Enter Chris Allen……
Our strength increases up to 25-30 years of age. After this, if no preventative action is taken, strength declines in both genders due to muscle atrophy (muscle tissue replaced by fibrous and fatty tissue). Body weight will increase but we have less strength to carry that weight around.
“If no preventative action is taken, strength declines in both genders…”
Lack of strength in later life can have such a negative impact on our overall health, quality of life, state of independence, and reduce life expectancy.
If you consider the women in the picture getting out of the pool, a simple thing such as this could be a problem for many older people due to lack of strength.
The benefits of strength training on general health and wellbeing have been extensively reported (Fiatarone, Marks, Ryan, Meredith, Lipsitz and Evans 1990; Fiatarone, O’Neill, Ryan, Clements, Solares., et al. 1994; Doherty 2003).
Targeted strength training can prevent lower back pain (Stephan, Goebel and Schmidtbleicher 2011), reduce and offset osteopenia/osteoporosis (Hurly and Roth 2000) and osteoarthritis (Marks 1993), improve cardiovascular health (Parker, Hunter and Trueth 1996), help manage and reduce metabolic syndromes such as diabetes (McGuff and Little 2009), reduce the frequencies of falls in the elderly (Vandervoort, 2002), and prevent disability and chronification resulting from conditions such dementia and Parkinson’s disease in later life (Carter, Kunnas and Khan, 2001).
Therefore, if elderly people participate in regular strength training this may positively impact their own state of independence and quality of life.
“Targeted strength training can prevent back pain, reduce and offset osteoporosis, improve cardiovascular health, help manage and reduce metabolic syndromes such as diabetes”.
From personal experience of training older people, it’s really important that they strengthening muscles that support their overall posture and their ability to function. So I prescribe preventative strength training (PST) which is targeted exercise routines that focus on strengthening areas such as the neck, shoulder, hip, lumbar spine, knees, wrists and hands in isolation. These training techniques also ensure that the larger muscles of the chest, back and legs are strengthened. In all, you get a whole body strength training programme that focuses on correcting any muscular imbalances or weaknesses. This will have a positive impact on physiological components of the body (i.e.: heart, nervous system, lymphatic system, endocrine system, and digestive system), so that you will have the physical strength for life’s challenges.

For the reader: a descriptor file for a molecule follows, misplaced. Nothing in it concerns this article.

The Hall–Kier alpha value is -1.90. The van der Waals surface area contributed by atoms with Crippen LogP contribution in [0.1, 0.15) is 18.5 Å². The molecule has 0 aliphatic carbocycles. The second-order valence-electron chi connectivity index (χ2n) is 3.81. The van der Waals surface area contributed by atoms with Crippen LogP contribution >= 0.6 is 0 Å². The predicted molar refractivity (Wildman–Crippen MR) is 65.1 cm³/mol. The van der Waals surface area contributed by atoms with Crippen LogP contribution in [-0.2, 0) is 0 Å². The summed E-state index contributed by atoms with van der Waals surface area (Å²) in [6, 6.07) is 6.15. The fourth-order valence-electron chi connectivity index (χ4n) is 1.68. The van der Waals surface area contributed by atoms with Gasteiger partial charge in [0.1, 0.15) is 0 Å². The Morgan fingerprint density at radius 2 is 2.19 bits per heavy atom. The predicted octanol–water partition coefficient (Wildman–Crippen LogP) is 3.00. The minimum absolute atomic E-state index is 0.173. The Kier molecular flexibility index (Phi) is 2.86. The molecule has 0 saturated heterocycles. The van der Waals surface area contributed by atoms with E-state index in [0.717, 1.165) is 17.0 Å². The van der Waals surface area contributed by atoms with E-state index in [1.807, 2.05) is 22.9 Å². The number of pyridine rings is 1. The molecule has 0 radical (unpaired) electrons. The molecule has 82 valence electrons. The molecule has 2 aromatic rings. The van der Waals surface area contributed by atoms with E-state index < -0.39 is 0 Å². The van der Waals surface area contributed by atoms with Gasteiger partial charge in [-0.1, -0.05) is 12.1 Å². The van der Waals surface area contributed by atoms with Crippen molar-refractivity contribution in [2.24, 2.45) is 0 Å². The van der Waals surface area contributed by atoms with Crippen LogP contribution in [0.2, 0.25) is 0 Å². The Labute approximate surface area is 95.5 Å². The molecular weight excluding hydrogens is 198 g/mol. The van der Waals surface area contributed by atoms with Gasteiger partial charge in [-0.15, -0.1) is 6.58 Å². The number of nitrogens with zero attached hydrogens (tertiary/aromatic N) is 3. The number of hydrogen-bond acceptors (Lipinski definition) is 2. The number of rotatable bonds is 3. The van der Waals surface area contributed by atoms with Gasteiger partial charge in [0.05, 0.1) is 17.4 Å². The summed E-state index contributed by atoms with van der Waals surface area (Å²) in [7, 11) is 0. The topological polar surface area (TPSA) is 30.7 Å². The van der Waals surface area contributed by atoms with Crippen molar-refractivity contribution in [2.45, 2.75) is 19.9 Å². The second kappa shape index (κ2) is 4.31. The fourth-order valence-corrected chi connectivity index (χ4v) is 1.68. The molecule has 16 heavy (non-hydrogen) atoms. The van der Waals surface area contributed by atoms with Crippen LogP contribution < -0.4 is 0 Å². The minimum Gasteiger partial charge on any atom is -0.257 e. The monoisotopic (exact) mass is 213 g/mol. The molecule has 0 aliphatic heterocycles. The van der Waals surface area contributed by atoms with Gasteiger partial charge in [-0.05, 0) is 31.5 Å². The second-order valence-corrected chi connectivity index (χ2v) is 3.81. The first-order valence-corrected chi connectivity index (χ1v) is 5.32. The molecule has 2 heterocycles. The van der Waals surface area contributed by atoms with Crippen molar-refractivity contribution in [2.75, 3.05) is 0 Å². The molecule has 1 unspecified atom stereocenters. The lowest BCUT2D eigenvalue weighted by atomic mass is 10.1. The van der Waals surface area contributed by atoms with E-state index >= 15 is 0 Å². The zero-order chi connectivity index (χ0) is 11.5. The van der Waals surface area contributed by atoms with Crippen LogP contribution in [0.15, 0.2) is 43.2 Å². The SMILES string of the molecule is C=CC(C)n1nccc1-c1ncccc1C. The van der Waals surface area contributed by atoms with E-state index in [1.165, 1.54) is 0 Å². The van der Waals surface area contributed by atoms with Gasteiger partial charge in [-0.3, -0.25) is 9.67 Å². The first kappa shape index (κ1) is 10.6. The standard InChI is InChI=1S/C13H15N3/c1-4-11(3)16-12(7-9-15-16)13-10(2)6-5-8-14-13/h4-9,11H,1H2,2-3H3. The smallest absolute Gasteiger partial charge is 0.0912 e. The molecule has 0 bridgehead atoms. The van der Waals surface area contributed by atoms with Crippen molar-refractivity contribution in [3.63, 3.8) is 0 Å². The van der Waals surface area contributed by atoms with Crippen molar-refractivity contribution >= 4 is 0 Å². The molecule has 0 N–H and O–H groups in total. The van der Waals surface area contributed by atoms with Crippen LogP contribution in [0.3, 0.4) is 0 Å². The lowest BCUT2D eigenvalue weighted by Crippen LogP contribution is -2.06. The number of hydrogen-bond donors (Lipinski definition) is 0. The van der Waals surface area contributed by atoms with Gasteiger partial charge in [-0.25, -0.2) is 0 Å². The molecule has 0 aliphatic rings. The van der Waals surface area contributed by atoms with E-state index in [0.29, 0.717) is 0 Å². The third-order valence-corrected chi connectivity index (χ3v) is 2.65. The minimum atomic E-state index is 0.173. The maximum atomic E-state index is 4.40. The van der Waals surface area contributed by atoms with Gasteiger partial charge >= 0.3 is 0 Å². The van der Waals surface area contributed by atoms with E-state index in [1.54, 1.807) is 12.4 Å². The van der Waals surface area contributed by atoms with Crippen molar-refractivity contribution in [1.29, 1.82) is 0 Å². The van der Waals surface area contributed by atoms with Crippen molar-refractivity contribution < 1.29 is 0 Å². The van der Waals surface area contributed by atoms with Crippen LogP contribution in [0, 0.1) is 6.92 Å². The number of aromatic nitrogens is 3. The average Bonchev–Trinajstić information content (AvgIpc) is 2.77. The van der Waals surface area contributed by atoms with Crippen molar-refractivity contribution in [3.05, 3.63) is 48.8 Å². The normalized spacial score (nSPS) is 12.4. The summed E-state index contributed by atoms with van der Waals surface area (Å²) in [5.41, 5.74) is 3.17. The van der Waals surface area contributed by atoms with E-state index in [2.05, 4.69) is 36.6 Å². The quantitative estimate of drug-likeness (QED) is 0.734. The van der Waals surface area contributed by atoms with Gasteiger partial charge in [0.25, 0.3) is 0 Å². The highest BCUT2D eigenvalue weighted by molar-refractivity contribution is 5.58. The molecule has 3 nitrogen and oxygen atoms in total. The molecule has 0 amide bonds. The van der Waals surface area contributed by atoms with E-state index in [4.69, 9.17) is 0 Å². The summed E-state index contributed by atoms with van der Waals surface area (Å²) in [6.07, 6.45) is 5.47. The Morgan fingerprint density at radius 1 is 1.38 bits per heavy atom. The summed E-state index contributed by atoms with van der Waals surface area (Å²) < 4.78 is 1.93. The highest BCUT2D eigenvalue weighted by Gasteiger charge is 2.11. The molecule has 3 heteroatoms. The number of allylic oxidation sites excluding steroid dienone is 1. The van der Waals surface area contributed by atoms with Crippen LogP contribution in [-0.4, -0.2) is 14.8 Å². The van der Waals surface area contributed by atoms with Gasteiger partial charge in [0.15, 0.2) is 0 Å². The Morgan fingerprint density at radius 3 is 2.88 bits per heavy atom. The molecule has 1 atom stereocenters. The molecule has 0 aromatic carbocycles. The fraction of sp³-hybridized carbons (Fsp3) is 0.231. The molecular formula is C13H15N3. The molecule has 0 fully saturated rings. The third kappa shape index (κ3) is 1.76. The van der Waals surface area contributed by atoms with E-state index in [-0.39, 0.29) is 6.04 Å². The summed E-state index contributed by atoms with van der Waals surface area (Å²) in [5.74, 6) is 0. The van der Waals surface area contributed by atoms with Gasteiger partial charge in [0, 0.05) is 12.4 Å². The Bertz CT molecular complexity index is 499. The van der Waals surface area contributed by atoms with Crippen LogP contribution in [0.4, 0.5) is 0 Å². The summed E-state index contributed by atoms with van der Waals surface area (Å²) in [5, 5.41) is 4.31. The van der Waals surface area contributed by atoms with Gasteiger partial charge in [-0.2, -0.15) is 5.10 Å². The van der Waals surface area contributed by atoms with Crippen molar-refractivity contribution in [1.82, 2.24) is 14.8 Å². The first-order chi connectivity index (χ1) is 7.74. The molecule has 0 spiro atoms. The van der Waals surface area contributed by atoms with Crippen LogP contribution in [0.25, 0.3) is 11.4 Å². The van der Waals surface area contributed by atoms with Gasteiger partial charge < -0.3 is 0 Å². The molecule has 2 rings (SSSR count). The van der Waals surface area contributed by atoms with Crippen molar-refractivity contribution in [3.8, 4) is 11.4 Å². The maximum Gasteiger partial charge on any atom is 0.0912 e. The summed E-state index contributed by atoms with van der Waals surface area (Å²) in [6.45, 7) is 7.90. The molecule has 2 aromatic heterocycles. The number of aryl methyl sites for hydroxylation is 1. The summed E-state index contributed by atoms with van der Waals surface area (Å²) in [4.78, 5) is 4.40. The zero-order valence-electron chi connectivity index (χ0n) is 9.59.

“Older people really need to strengthen muscles that support their overall posture and their ability to function.”
If you have any questions regarding this article or wish to find out more about Vis-Therapeia (Chris’s strength clinic), please contact Chris on 07859344637.
Nick D. Carter, Pekka Kannus and Karim M. Khan. Exercise in the prevention of falls in the elderly. Sports Med 2001; 31 (6): 427-438.
Timothy J. Doherty. Aging and sarcopenia. J Appl Physiol, 2003; 95: 1717–1727.
Maria A. Fiatarone , O’Neil EF, Ryan, ND, et al. Exercise training and nutritional supplementation for physical frailty in very elderly people. N Engl J Med 1994; 330: 1769-1775.
Maria A. Fiatarone, Elizabeth C. Marks, Nancy D. Ryan, Carol N. Meredith, Lewis A. Lipsitz, and William J. Evans. High intensity strength training in nonagenarians: effects of skeletal muscle. JAMA June 1990; 263 (22): 3029-3034.
Ben F. Hurley and Stephen M. Roth. Strength training in the elderly: effects on risk factors for age related disease. Sports Med 2000 Oct; 30 (4): 249-268.